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Sam Hornish Jr. looks to return to Iowa Speedway and win the June event for the second consecutive year, but several others, including points leader Elliott Sadler and rookie teammate William Byron, look for their first series win of the year. Justin Allgaier and Ryan Reed seek their second victory of the season.

Here are the particulars for tonight’s Xfinity race:

(All times are Eastern)

START: Emily Skor, CEO Growth Energy, will give the command to start engines at 8:37 p.m. Green flag is set for 8:44 p.m.

DISTANCE: The race is scheduled for 250 laps (218.75 miles) around the 7/8-mile oval.

STAGES: Stage 1 ends on Lap 60. Stage 2 ends on Lap 120.

PRERACE SCHEDULE: The Xfinity garage opens at 2:30 p.m. The driver/crew chief meeting is at 7:30 p.m. Driver introductions are at 8:10 p.m.

NATIONAL ANTHEM: Specialist Michelle Monroe, Iowa National Guard 34th Army Band, will perform the Anthem at 8:31 p.m.

TV/RADIO: Fox Sports 1 will broadcast the race. Its coverage begins at 8 p.m. Motor Racing Network’s broadcast on radio and at mrn.com begins at 8 p.m. SiriusXM NASCAR Radio will carry the MRN broadcast.

FORECAST: The wunderground.com site predicts 70 degrees at race time with a 1 percent chance of rain at the start of the race.

LAST TIME: Sam Hornish Jr. led 183 of 250 laps to win this event a year ago. Ty Dillon was second. Brad Keselowski was third. Erik Jones won the most recent Iowa race last July, leading 154 of 250 laps. Ty Dillon was second. Elliott Sadler placed third.

STARTING LINEUP: Qualifying begins at 6:15 p.m.

Ricky Stenhouse Jr., Kyle Larson want Cup All-Star Race at Iowa Speedway

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NASCAR has been sending its Xfinity and Camping World Truck Series to Iowa Speedway since 2009, but its premier series has never held a race at the .875-mile track in Newton, Iowa.

Ricky Stenhouse Jr. and Kyle Larson would like that to change sooner rather than later.

Stenhouse and Larson spoke to the Des Moines Register ahead of this weekend’s NASCAR races at the track.

The Roush Fenway Racing driver and former Iowa winner expressed enthusiasm at Iowa someday hosting the Monster Energy All-Star Race.

“To see how much support that the Iowa Speedway gets from the fans, it’s pretty incredible,” Stenhouse said. “I’d love to get the All-Star race here.”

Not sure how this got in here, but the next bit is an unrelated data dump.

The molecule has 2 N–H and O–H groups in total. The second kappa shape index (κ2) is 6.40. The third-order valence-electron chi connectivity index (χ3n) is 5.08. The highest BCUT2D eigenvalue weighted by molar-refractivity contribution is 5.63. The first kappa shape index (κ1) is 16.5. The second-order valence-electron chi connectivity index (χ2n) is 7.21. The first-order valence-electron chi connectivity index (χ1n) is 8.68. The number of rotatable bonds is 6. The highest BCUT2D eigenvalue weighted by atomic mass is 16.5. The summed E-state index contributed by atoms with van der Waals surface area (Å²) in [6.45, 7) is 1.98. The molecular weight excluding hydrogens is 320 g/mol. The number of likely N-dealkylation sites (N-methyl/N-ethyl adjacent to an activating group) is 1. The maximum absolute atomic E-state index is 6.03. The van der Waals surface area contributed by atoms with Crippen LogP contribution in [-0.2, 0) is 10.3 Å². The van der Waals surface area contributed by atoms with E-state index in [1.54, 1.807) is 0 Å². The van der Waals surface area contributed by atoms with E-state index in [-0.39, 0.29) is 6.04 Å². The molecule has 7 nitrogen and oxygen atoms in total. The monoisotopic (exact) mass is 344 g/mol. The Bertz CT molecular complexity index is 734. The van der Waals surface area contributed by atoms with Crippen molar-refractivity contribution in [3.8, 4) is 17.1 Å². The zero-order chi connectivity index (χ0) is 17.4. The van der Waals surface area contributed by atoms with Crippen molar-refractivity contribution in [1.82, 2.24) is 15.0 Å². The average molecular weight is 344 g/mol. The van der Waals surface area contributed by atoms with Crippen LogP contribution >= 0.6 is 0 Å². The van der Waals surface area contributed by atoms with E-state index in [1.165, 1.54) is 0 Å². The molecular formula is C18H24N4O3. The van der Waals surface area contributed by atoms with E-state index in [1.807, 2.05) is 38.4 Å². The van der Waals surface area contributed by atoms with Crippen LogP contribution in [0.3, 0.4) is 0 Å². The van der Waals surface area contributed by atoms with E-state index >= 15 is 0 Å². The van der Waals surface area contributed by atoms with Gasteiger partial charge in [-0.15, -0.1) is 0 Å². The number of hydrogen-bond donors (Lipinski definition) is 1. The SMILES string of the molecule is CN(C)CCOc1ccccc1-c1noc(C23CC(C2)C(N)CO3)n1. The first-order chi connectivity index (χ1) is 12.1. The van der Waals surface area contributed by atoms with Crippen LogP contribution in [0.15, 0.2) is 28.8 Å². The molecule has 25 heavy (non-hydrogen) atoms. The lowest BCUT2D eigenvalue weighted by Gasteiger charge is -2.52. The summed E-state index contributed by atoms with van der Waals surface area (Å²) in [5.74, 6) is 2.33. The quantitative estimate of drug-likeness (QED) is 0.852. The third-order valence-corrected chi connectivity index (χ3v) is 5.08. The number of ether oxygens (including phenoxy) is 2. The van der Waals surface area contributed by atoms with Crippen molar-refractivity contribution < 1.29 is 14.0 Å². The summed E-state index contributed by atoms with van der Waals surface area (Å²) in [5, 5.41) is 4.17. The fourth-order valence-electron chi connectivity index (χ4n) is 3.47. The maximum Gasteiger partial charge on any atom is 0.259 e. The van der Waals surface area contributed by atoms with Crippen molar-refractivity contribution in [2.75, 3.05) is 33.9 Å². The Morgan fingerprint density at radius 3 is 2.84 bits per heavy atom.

The exhibition has been held at Charlotte Motor Speedway every year but one since it was introduced in 1985. It was at Atlanta Motor Speedway in 1986.

But with lackluster races and fan turnout in recent years for the event at the 1.5-mile track, support has been growing to possible hold the event at other tracks.

“I would like that better than Charlotte, for sure. … I’d be down for it,” Larson told the newspaper of having the event in Iowa.

Iowa Speedway opened in 2006 and was bought by NASCAR in 2013.

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Saturday’s track schedules at Sonoma and Iowa

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Today we reach the mid-point of this weekend’s busy NASCAR schedule.

The NASCAR Cup Series will have a short day at Sonoma Raceway, with only qualifying on the agenda at 2:45 p.m. ET.

The NASCAR Xfinity Series will have the busier day at Iowa Speedway, with qualifying at 6:15 p.m. ET, followed by the American Ethanol e15 200 at 8:30 p.m. ET. Sam Hornish Jr. is the defending winner of this race, and returns to try and make it two in a row, racing this year for Team Penske.

Here’s today’s schedule (all times are Eastern):

At SONOMA

10 a.m. – 7:30 p.m. Cup garage open

2:45 p.m. – Cup qualifying (multi-vehicle, two rounds) (FS1, Performance Racing Network)

At IOWA

2:30 p.m. – Xfinity garage open

6:15 p.m. – Xfinity qualifying (multi-vehicle, three rounds) (Tape delayed at 7 p.m. ET on FS1)

7:30 p.m. – Xfinity driver/crew chief meeting

8 p.m. – Xfinity driver introductions

8:30 p.m. – American Ethanol e15 200 Xfinity Series race (FS1, MRN, SiriusXM NASCAR radio)

Stats, Results for Truck Series race at Iowa Speedway

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John Hunter Nemechek led the final six laps to win the Camping World Truck Series’ M&M’s 200 at Iowa Speedway.

It’s his second win in two weeks.

Nemechek beat out Johnny Sauter, Brandon Jones, Grant Engfinger and Christopher Bell.

Click here for race results.